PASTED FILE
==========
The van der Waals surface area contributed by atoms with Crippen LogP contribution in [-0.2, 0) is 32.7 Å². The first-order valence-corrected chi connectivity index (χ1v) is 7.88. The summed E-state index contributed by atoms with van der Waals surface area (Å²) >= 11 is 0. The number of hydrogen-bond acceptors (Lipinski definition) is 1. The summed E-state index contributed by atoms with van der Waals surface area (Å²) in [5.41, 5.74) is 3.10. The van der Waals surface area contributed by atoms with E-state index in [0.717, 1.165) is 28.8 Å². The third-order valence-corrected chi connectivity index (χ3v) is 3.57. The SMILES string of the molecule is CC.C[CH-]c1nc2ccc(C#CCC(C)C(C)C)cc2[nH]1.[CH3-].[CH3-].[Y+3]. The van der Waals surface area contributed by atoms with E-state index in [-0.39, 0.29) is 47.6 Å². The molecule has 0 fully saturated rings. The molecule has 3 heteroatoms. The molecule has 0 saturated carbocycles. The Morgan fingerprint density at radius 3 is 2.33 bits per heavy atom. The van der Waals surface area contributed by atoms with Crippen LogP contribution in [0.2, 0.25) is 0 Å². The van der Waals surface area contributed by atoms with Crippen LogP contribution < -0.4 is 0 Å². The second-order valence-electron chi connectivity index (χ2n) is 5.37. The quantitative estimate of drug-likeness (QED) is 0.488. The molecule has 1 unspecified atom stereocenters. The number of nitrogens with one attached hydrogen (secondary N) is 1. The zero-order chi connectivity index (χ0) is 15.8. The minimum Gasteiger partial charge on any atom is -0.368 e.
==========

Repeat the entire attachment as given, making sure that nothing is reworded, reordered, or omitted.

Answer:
The van der Waals surface area contributed by atoms with Crippen LogP contribution in [-0.2, 0) is 32.7 Å². The first-order valence-corrected chi connectivity index (χ1v) is 7.88. The summed E-state index contributed by atoms with van der Waals surface area (Å²) >= 11 is 0. The number of hydrogen-bond acceptors (Lipinski definition) is 1. The summed E-state index contributed by atoms with van der Waals surface area (Å²) in [5.41, 5.74) is 3.10. The van der Waals surface area contributed by atoms with E-state index in [0.717, 1.165) is 28.8 Å². The third-order valence-corrected chi connectivity index (χ3v) is 3.57. The SMILES string of the molecule is CC.C[CH-]c1nc2ccc(C#CCC(C)C(C)C)cc2[nH]1.[CH3-].[CH3-].[Y+3]. The van der Waals surface area contributed by atoms with E-state index in [-0.39, 0.29) is 47.6 Å². The molecule has 0 fully saturated rings. The molecule has 3 heteroatoms. The molecule has 0 saturated carbocycles. The Morgan fingerprint density at radius 3 is 2.33 bits per heavy atom. The van der Waals surface area contributed by atoms with Crippen LogP contribution in [0.2, 0.25) is 0 Å². The van der Waals surface area contributed by atoms with Crippen LogP contribution < -0.4 is 0 Å². The second-order valence-electron chi connectivity index (χ2n) is 5.37. The quantitative estimate of drug-likeness (QED) is 0.488. The molecule has 1 unspecified atom stereocenters. The number of nitrogens with one attached hydrogen (secondary N) is 1. The zero-order chi connectivity index (χ0) is 15.8. The minimum Gasteiger partial charge on any atom is -0.368 e.